Biker shorts, popularly known simply as bikers, replaced the rural kamisi about 30 years ago, but are now back in fashion.
Though meant for riding bicycles, gym workouts and swimming, bikers represented urban innerwear fashion in line with rising rape cases in the late 1980s and early 1990s.
When a woman came face to face with a sex pest, removing bikers was hard, unlike panties that could be torn off the waist. Plus-size women who had difficulties finding fitting underwear also found these elastic bikers ideal.
The biker shorts have made a fashion comeback which has seen city women sporting full-rise boy shorts.
Besides making a fashion statement, the biker has returned for other reasons. Some women want to protect their thighs from chaffing, or in other words, becoming darker than the base of a githeri cooking pot.
Take Jane Mukami for instance, a graphic design student in Nairobi.
She told The Nairobian that wearing a biker is a must, especially when she wears a dress or skirt.
“I am a big girl, and with that comes big thighs. With my kind of thighs, friction between my legs is my reality and it becomes really annoying and uncomfortable during the hot weather. I have tried powder, but that does not stop the friction. Bikers have been my refuge,” she explained.
Bikers have also helped the 25 year old fight flab.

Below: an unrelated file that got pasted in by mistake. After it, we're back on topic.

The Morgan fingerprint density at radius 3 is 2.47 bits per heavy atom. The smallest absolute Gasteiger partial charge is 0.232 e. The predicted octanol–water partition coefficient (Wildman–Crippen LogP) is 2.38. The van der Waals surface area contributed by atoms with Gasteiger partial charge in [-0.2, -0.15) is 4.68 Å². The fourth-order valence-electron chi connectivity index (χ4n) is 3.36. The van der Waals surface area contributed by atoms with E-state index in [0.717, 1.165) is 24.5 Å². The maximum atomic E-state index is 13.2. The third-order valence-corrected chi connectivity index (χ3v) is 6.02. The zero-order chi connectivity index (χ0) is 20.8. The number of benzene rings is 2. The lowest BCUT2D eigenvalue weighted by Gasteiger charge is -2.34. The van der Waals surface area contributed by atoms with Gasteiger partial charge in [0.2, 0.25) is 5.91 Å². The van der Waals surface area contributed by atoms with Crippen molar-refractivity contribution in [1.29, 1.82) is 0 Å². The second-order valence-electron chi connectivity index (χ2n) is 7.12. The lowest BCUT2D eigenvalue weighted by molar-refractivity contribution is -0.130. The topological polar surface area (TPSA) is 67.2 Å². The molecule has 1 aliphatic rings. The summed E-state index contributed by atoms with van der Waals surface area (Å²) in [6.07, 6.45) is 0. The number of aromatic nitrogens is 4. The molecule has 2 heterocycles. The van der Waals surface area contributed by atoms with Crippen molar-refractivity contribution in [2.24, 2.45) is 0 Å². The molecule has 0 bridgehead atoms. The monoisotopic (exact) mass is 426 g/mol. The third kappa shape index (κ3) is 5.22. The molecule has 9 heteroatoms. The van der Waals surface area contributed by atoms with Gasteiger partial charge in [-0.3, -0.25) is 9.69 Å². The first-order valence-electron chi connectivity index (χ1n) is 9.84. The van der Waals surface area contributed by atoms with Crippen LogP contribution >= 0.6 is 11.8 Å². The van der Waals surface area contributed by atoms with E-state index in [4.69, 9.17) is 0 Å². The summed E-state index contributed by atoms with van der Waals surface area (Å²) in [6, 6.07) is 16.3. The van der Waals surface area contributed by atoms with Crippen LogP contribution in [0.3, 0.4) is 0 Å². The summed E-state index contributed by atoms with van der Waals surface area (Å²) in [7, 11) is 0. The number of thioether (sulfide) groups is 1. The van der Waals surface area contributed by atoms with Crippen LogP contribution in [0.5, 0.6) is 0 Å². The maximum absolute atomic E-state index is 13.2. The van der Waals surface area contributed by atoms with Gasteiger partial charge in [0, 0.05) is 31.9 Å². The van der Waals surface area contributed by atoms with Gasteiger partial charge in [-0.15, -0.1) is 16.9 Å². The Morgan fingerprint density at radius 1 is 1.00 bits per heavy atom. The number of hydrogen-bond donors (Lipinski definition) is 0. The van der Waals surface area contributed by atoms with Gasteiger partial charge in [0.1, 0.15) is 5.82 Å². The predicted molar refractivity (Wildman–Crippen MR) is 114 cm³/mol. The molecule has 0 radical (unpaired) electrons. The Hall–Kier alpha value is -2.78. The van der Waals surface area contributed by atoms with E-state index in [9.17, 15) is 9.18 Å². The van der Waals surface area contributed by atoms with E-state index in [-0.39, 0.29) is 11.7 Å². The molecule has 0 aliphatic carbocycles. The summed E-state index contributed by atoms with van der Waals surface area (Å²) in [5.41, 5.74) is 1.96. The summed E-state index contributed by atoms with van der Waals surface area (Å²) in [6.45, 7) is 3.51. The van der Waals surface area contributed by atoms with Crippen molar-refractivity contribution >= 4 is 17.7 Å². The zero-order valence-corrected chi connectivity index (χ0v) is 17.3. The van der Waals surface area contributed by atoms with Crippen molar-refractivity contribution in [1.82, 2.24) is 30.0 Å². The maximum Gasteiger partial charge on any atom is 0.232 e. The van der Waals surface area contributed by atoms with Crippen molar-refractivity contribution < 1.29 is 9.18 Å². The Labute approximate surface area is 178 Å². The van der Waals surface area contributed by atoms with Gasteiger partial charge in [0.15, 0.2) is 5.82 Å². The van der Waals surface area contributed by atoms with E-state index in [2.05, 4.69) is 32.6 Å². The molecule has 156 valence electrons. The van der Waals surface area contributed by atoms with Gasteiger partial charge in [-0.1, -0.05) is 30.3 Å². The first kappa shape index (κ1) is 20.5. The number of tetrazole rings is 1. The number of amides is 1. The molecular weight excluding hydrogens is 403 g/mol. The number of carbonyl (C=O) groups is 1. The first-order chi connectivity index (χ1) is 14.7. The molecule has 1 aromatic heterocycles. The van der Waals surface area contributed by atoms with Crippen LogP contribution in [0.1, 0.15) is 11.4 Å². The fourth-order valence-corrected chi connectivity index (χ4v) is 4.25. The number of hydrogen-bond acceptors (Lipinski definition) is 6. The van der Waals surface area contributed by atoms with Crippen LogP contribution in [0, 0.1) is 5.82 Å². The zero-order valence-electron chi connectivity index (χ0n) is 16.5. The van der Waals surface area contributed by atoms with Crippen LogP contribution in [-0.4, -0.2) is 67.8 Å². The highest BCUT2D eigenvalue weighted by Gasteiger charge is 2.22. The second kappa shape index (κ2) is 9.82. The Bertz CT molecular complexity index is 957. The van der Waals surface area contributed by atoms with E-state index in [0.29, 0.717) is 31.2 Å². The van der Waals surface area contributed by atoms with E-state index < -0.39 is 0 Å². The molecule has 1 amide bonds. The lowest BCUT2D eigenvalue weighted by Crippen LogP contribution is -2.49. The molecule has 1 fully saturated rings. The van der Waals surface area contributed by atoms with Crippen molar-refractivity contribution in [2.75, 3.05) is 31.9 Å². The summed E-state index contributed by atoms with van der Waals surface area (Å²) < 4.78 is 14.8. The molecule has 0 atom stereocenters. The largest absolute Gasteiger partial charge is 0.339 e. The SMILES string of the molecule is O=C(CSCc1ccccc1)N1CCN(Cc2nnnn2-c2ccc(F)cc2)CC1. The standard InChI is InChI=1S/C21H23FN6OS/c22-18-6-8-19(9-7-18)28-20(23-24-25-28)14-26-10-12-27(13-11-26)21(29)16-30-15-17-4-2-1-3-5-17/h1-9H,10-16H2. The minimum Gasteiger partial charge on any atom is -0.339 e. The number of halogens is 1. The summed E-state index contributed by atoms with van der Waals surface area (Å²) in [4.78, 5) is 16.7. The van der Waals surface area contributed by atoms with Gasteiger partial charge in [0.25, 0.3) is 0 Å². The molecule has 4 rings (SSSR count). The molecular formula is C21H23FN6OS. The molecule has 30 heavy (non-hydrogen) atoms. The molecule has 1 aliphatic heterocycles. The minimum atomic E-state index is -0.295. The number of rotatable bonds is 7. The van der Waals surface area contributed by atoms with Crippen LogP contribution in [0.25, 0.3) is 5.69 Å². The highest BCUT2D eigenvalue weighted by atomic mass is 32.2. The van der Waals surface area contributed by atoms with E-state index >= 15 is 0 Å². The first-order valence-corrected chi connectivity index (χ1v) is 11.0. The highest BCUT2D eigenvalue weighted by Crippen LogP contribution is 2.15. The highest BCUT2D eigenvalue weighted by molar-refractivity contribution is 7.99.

“Being a big girl means I have to slim down my thighs, nip my waist and smooth out my stomach and nothing does that better than my bikers. They literally tuck everything in and prevent me from jiggling as I walk,” she said.
However, not all plus-size women think that bikers are the solutions to everything. Jane Kimani had a different experience that made her swear off bikers.
“Last year, I bought new biker shorts that went from my mid-thigh all the way to under my breasts. I wore them under a knee-length dress to prevent chub rub, but when I got into my quiet office, I realised that the shiny/slinky fabric made a swoosh-swoosh noise every time I took a step! You could hear me coming a mile away and it was mortifying!”
The customer care attendant and mother of two adds: “When I went to use the bathroom, I noticed that the inside fabric was soft and not shiny at all. I turned the body shaper inside out and voila! I was able to walk around the office without my inner thighs announcing my arrival!”
But though women have embraced bikers again, men have issues with women who wear them. Some have complained that they lead to foul smell in the nether regions and health experts say there is more than just a man turning up his nose in disgust.
According to Dr Nicole Osiemo, a gynaecologist, there are health risks to wearing extra-tight clothing for prolonged periods.
“It could give you a UTI (urinary tract infection) when you’re wearing anything that’s tough to wiggle in and out of, you’re just that bit more likely to try and delay having a wee. But ignoring nature’s call can lead to all kinds of nasty infections in your urinary tract,” warns Dr OSiemo.
Tight inner clothing like bikers, adds the gynaecologist, “could also give you acid reflux as your stomach, intestines and colon are compressed, and your digestive system isn’t happy.
If you struggle with irritable bowel syndrome (IBS) or any condition that can make your need to relieve yourself more pronounced, shape wear might not be your friend, try and avoid it as much as possible.”
Bikers also have an effect on one’s digestion as “the spanx tightness impacts your digestive track, and if your intestines are compressed for too long, it can cause abdominal discomfort, bloating and gas.
It can compress your bowels, be problematic for those suffering from IBS or functional bowel disorders, and can cause episodes of incontinence.”